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Hair loss treatment doesn’t stop at hair transplants. If you think that’s stating the obvious, then you’re probably a bit more clued-up on the subject of hair restoration than the average person. You may be aware of beard and eyebrow transplants, microblading, and platelet-rich plasma treatment but most people aren’t. It’s the same story with micro scalp pigmentation (MSP); people are surprised when they hear about it. Here’s the funny thing, though. Once they know what MSP is and what it does, they often find it more appealing as a treatment for hair loss than some of the other procedures.

This article is going to look at MSP and outline why it’s the hair loss treatment that gets under your skin in more ways than one!

MSP Defined

Let’s start by explaining what we mean by MSP. It has been described as artistic camouflage for the head. It’s similar, in principle at least, to microblading. That’s the procedure where pigment is put into the eyebrow area with micro-needles to create the impression of tiny hairs, thus improving the density of the brow. The procedures are also similar in that they are both painless; MSP is applied to the scalp with the aid of a topical numbing agent. So, where do they differ?

The obvious difference is the area treated, but there are others. To start with, the pigment is inserted using different tools. Microblading technicians do their stuff using a manual blade. The MSP process, on the other hand, resembles tattooing. In part, that’s down to the fact that the skin on your head is thicker than the skin on your brow, so a more powerful delivery mechanism is required for the pigment. MSP needles aren’t as big as those used in tattooing, however, as the penetration of the skin isn’t as deep.

MSP takes two or three sessions to complete. It’s a semi-permanent treatment. The pigment will stay strong and consistent for up to about five years, after which the colour will lighten and you may need a touch-up.

Objectives

Microblading and MSP also have different end goals. While the former is designed to create the effect of full hairs, the purpose of MSP is to use countless tiny dots to create the suggestion of natural hair follicles that one sees on a closely-shaved head. The technique is known as ‘pointillism’.

MSP can be used in various hair loss contexts. While it’s best known for creating the fashionable shaved-head look, that’s not where its usefulness ends. MSP can also be used in cases of thinning hair to fill in areas of the scalp that would otherwise show up through sparse strands. In the same way, it can benefit those experiencing the patchy hair loss associated with alopecia.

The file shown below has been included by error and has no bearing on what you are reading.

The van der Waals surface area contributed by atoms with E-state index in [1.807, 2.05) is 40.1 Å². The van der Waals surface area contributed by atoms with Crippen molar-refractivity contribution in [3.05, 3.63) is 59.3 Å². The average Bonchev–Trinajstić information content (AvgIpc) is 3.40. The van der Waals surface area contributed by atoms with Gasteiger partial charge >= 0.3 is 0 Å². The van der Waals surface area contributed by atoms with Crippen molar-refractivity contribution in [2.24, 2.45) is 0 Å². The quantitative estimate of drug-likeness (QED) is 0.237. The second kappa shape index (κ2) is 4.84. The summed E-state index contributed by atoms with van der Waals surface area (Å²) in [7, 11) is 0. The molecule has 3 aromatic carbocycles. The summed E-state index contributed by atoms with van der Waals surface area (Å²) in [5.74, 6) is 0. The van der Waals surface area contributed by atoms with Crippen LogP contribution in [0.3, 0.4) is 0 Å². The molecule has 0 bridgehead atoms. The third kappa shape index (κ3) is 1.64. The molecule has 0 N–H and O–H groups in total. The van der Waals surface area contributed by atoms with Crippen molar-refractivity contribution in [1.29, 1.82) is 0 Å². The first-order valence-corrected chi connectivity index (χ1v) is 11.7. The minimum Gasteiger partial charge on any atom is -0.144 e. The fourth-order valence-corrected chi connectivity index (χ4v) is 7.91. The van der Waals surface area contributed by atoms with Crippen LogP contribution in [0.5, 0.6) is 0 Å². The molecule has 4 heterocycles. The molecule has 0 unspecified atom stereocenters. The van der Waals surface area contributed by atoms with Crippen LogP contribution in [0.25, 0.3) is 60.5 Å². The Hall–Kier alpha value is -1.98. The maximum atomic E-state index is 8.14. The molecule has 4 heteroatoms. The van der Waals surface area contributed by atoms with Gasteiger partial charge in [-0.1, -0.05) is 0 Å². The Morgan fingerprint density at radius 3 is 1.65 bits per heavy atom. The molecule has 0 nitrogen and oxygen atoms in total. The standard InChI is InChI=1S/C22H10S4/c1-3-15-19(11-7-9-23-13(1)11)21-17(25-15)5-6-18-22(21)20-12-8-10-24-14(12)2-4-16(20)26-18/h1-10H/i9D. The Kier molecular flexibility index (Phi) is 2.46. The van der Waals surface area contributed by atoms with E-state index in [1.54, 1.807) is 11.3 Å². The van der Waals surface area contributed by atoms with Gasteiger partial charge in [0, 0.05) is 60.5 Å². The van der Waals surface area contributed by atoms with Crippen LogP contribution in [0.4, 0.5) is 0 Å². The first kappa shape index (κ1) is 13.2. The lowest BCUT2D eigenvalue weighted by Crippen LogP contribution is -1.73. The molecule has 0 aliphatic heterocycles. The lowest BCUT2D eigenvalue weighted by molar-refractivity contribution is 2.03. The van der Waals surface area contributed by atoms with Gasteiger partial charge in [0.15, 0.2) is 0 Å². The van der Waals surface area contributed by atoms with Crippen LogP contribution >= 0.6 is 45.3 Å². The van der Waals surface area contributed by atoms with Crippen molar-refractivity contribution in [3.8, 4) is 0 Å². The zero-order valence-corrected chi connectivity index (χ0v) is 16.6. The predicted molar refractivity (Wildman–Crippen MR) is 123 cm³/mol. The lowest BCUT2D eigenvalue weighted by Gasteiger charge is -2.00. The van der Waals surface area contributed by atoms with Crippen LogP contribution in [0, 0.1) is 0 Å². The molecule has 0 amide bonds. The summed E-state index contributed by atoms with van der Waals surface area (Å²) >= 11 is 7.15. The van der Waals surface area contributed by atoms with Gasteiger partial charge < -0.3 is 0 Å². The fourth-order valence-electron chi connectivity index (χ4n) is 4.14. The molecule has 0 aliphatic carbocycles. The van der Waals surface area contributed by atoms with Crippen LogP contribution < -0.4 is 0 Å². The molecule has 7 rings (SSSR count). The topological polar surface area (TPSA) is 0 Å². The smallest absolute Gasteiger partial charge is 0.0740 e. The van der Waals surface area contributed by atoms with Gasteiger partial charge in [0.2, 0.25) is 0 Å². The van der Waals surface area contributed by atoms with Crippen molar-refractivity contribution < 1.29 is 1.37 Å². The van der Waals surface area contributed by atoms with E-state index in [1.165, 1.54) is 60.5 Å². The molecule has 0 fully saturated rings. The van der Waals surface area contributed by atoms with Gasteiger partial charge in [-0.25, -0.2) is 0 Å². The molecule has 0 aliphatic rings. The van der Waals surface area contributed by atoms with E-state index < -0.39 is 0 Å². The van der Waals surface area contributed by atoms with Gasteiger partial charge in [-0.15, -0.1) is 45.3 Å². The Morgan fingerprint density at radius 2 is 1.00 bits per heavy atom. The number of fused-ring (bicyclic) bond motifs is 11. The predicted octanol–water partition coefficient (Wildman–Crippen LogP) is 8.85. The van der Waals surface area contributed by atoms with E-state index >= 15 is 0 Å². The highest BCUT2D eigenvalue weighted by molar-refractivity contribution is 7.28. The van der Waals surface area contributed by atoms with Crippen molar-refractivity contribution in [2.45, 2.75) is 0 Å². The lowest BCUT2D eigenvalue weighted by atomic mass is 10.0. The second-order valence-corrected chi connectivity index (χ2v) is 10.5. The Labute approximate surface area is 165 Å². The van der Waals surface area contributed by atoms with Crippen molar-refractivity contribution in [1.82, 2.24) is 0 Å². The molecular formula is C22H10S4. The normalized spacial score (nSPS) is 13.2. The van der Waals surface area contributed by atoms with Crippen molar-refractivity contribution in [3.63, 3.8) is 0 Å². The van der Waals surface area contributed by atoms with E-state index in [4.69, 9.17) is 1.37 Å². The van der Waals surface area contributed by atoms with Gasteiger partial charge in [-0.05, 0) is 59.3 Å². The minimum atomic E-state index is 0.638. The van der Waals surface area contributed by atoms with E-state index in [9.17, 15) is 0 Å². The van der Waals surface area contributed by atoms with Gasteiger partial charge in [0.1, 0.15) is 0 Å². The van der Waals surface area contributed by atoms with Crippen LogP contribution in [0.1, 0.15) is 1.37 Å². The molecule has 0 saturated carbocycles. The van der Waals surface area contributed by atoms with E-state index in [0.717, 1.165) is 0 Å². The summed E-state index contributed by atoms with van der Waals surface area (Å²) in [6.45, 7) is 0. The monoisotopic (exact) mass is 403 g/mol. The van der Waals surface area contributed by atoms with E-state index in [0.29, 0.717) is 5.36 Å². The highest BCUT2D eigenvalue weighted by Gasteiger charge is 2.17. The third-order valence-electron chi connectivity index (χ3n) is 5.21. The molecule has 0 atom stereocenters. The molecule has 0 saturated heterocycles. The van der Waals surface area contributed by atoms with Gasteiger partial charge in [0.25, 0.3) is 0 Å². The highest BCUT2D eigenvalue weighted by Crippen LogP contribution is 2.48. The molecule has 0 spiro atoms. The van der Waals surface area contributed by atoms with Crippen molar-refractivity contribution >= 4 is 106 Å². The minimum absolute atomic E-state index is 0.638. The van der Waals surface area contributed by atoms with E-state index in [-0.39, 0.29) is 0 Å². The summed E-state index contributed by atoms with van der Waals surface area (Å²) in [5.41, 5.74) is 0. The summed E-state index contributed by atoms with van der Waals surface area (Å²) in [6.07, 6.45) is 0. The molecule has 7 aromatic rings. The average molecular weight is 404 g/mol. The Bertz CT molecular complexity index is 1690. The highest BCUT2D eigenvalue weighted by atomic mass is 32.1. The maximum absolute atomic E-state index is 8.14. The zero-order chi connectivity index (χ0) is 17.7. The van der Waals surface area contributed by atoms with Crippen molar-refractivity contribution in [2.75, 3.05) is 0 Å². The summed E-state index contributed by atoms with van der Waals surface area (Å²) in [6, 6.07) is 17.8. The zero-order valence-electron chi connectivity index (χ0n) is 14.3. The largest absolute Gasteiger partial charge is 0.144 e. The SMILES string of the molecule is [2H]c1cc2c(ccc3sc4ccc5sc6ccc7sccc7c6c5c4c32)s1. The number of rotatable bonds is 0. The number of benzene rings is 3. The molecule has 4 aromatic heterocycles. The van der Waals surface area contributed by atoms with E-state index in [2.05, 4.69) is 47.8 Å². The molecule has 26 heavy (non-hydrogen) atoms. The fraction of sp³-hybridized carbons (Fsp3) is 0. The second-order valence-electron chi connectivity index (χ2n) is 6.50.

The common thread in all these cases is that the MSP pigment covers exposed areas of the scalp with its tiny, hair follicle-like dots, so giving the impression of a fuller head of hair. It is this subtle, camouflaging ability that makes MSP so popular once its uses are understood. It is quietly effective; no one knows you’ve had it done unless you tell them.

Choose Carefully!

MSP sounds great, but does it have any downsides? Like all medical procedures, there are slight risks attached, such as allergic reactions to the pigment or post-procedure infection. It is important to stress that the risks are small and can be eliminated almost entirely if you choose your service provider with care. That means finding a practitioner who has the necessary training and adheres to standards set by a professional body.

The least you should expect are a display of credentials or training certificates, a clean and sterile environment with a sink, needles that are taken from an unopened packet (so you know they haven’t been used on a previous client) and the use of barrier equipment such as gloves. If the practitioner doesn’t have these, make your excuses and leave. Hunt around for a practitioner with a solid reputation for good work. MSP is as much an art form as it is a procedure, so you want someone with that extra bit of flair.

Conclusion

The biggest danger when it comes to MSP treatment is falling into the hands of an untrained or unskilled practitioner. To avoid that, you need to do some research. Word-of-mouth recommendations are good, particularly when you can see good-quality workmanship standing in front of you.

If you’re worried about hair loss or thinning, why not speak to a hair specialist at Vinci Hair Clinic? We’re one of the world’s leading hair restoration organisations, with state-of-the-art clinics in many countries. We offer a free, no-obligation consultation to all our new clients, either in person or over the phone using photographs. All you have to do is get in touch and book your appointment!